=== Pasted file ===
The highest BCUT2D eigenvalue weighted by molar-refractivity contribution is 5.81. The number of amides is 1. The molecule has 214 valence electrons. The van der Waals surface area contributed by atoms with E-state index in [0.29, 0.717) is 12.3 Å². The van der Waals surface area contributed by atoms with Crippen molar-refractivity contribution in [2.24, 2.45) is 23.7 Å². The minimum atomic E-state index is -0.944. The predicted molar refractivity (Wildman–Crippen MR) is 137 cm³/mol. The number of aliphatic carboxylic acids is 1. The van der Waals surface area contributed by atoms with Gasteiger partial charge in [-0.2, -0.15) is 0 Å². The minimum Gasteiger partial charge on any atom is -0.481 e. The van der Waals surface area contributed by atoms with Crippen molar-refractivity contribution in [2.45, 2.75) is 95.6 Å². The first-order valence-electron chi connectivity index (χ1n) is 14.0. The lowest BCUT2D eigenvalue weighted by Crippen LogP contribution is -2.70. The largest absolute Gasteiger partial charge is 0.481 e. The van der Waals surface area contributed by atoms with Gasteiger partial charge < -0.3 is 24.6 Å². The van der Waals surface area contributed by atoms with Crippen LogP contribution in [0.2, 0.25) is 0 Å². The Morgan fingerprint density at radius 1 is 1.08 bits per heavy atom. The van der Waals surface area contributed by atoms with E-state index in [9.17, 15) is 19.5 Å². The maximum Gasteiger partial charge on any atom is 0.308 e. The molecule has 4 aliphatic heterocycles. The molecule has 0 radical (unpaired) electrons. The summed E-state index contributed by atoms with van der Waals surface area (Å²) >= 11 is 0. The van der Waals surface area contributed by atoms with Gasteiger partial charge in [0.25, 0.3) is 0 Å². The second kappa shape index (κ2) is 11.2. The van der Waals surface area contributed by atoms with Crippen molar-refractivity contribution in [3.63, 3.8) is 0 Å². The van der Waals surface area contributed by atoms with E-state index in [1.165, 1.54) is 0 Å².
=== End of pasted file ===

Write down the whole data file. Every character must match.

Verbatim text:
The highest BCUT2D eigenvalue weighted by molar-refractivity contribution is 5.81. The number of amides is 1. The molecule has 214 valence electrons. The van der Waals surface area contributed by atoms with E-state index in [0.29, 0.717) is 12.3 Å². The van der Waals surface area contributed by atoms with Crippen molar-refractivity contribution in [2.24, 2.45) is 23.7 Å². The minimum atomic E-state index is -0.944. The predicted molar refractivity (Wildman–Crippen MR) is 137 cm³/mol. The number of aliphatic carboxylic acids is 1. The van der Waals surface area contributed by atoms with Gasteiger partial charge in [-0.2, -0.15) is 0 Å². The minimum Gasteiger partial charge on any atom is -0.481 e. The van der Waals surface area contributed by atoms with Crippen molar-refractivity contribution in [2.45, 2.75) is 95.6 Å². The first-order valence-electron chi connectivity index (χ1n) is 14.0. The lowest BCUT2D eigenvalue weighted by Crippen LogP contribution is -2.70. The largest absolute Gasteiger partial charge is 0.481 e. The van der Waals surface area contributed by atoms with Gasteiger partial charge < -0.3 is 24.6 Å². The van der Waals surface area contributed by atoms with Crippen LogP contribution in [0.2, 0.25) is 0 Å². The Morgan fingerprint density at radius 1 is 1.08 bits per heavy atom. The van der Waals surface area contributed by atoms with E-state index in [9.17, 15) is 19.5 Å². The maximum Gasteiger partial charge on any atom is 0.308 e. The molecule has 4 aliphatic heterocycles. The molecule has 0 radical (unpaired) electrons. The summed E-state index contributed by atoms with van der Waals surface area (Å²) >= 11 is 0. The van der Waals surface area contributed by atoms with Gasteiger partial charge in [0.25, 0.3) is 0 Å². The second kappa shape index (κ2) is 11.2. The van der Waals surface area contributed by atoms with Crippen molar-refractivity contribution in [3.63, 3.8) is 0 Å². The van der Waals surface area contributed by atoms with E-state index in [1.165, 1.54) is 0 Å².